Unwins has collapsed with the loss of 1,400 jobs and the closure of all its 350 stores – and bitter accusations of bad accounting.

In the final act of a drama that seemed as inevitable as classical tragedy, administrators KPMG formally declared the drinks chain, which dates back to 1843, bankrupt late on Monday.

KPMG explicitly laid part of the blame for Unwins’ demise on competition from the supermarkets. Tesco and Sainsbury’s between them control 50% of the retail drinks market in the UK.

‘Unwins has suffered, like other off-licence chains, from increased competition from supermarkets, and tight margins,’ joint administrator Myles Halley said.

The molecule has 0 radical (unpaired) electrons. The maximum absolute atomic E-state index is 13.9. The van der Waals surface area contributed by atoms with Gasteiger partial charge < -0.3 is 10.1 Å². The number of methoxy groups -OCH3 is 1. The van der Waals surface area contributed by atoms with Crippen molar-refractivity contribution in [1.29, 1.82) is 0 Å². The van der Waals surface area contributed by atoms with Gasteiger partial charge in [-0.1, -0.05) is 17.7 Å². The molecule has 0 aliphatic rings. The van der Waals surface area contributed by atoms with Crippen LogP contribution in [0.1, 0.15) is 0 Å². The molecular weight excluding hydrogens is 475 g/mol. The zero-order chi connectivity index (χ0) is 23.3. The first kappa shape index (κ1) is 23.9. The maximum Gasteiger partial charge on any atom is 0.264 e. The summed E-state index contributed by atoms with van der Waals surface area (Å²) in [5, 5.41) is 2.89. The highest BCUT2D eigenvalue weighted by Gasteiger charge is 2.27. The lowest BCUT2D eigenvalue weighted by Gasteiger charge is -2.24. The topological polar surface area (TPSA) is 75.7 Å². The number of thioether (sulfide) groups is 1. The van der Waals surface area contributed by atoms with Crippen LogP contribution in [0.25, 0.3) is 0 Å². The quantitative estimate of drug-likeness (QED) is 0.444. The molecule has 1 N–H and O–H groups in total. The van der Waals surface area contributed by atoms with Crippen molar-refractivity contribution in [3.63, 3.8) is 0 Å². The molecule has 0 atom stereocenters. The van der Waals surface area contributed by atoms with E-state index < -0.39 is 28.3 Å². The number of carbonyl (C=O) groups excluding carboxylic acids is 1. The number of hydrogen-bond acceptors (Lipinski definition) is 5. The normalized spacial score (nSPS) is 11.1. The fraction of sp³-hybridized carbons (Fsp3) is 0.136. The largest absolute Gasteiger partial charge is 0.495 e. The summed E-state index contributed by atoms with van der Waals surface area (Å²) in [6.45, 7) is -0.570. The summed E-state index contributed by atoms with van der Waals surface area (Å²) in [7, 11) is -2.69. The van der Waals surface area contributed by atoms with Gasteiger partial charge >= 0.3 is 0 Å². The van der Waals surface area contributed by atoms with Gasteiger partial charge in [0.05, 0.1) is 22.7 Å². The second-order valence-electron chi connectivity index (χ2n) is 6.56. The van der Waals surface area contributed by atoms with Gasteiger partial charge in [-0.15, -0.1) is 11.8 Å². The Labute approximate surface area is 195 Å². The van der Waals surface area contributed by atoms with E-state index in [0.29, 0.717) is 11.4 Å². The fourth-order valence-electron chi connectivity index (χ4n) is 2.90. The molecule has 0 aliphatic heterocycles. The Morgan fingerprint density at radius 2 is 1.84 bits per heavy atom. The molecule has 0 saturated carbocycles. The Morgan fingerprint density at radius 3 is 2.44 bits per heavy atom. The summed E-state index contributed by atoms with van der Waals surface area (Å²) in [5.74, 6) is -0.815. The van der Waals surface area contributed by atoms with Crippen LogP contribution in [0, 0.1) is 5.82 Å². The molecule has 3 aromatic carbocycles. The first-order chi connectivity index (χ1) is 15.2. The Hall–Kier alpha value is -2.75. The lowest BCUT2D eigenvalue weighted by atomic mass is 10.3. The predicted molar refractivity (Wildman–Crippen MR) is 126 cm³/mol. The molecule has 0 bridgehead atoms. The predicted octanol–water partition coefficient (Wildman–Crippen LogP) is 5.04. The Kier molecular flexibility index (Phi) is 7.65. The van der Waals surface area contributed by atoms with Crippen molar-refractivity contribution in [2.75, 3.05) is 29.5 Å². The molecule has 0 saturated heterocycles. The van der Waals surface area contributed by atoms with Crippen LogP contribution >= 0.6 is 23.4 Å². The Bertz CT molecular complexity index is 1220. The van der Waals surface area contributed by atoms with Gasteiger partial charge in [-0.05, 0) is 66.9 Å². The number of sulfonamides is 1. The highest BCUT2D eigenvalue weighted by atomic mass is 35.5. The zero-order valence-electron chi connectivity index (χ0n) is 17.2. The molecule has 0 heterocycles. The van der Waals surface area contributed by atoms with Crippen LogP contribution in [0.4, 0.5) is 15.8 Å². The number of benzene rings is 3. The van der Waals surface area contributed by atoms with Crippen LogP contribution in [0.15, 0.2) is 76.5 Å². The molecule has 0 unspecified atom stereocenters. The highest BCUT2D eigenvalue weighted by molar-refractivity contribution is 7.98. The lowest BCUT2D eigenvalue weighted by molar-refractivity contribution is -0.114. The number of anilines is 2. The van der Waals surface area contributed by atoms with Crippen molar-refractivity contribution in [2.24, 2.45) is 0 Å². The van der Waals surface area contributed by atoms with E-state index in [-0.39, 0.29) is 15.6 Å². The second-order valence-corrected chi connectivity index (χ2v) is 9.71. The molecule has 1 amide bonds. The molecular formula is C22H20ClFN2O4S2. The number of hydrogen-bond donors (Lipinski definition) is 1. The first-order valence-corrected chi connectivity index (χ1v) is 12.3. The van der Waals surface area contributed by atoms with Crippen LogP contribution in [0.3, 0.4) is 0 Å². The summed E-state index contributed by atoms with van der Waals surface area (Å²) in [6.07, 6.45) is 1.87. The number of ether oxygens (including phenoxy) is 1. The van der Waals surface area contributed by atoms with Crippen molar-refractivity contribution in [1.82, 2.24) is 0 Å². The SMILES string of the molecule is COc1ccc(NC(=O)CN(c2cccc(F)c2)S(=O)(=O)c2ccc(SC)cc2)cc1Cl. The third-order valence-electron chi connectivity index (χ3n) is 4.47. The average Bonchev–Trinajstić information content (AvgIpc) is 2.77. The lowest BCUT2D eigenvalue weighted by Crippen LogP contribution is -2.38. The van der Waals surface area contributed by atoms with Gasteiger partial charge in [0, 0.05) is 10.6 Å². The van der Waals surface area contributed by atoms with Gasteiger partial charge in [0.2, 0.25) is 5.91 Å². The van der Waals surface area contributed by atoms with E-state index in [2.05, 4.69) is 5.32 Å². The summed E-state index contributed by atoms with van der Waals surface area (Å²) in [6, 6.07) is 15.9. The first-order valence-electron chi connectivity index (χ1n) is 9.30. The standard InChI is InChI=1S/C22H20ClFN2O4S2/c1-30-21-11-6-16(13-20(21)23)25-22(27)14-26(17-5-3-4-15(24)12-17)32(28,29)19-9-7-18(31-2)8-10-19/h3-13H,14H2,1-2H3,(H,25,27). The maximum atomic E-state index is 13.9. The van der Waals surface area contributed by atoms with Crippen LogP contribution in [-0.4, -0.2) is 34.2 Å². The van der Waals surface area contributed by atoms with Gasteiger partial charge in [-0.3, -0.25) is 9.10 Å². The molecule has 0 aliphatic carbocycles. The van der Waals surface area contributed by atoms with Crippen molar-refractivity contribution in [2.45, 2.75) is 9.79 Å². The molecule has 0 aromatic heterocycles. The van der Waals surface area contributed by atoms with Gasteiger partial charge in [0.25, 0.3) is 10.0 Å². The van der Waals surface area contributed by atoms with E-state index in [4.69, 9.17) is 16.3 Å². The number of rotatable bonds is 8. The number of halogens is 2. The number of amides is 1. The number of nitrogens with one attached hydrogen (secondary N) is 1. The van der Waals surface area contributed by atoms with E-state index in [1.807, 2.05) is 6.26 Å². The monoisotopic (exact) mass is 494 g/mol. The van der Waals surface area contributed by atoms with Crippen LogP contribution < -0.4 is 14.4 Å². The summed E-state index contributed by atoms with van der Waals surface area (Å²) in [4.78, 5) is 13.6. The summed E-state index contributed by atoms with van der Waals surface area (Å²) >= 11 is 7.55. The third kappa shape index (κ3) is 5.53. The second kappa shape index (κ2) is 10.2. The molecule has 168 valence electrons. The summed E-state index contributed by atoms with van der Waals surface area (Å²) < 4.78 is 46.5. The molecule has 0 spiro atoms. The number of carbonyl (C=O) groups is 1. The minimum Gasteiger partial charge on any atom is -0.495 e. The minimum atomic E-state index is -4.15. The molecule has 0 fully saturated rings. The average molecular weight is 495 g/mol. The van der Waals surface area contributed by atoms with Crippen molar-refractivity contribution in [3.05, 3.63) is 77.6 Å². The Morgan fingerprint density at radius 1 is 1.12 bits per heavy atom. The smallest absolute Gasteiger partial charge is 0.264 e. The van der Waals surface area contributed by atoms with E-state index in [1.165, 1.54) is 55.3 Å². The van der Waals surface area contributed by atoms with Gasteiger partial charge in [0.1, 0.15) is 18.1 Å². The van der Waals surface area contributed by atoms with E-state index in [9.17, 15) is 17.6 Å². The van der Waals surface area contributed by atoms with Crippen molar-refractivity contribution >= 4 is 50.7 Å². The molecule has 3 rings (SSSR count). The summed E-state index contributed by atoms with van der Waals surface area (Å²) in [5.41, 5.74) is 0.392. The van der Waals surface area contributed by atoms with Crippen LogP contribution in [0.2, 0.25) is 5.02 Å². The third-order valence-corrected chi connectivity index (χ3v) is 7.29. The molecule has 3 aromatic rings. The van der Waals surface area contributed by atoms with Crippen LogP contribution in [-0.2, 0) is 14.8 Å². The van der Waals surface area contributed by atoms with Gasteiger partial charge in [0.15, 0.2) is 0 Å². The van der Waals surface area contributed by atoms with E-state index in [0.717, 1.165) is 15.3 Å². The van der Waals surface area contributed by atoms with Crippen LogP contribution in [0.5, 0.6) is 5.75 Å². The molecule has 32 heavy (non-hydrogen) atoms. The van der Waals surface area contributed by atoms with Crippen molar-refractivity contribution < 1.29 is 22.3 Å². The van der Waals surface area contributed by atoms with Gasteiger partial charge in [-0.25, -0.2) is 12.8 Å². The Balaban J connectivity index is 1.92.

Rising costs and consumer slowdown on spending have also made their effects felt.

The decision to close the chain came after an eleventh-hour attempt to find a partner, with Castel, Threshers and other prominent names mentioned as possible suitors.

In a final twist, owners DM Private Equity have announced their intention to sue Unwins’ former directors, shareholders and auditors. DMPE claims it has discovered a discrepancy of £13.2m in the firms accounts.

In a statement DMPE said it had discovered ‘gross accounting mistreatments and errors’.

It said it intended to take legal action ‘to seek full restitution and damages resulting from its acquistion of the Unwins Wine Group Ltd and its subsidiaries’ against the former owners the Wetz family, its former auditors Grant Thornton, and former directors including chairman Michael Lunn and finance director Tim Gerhart.

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Written by Adam Lechmere, and agencies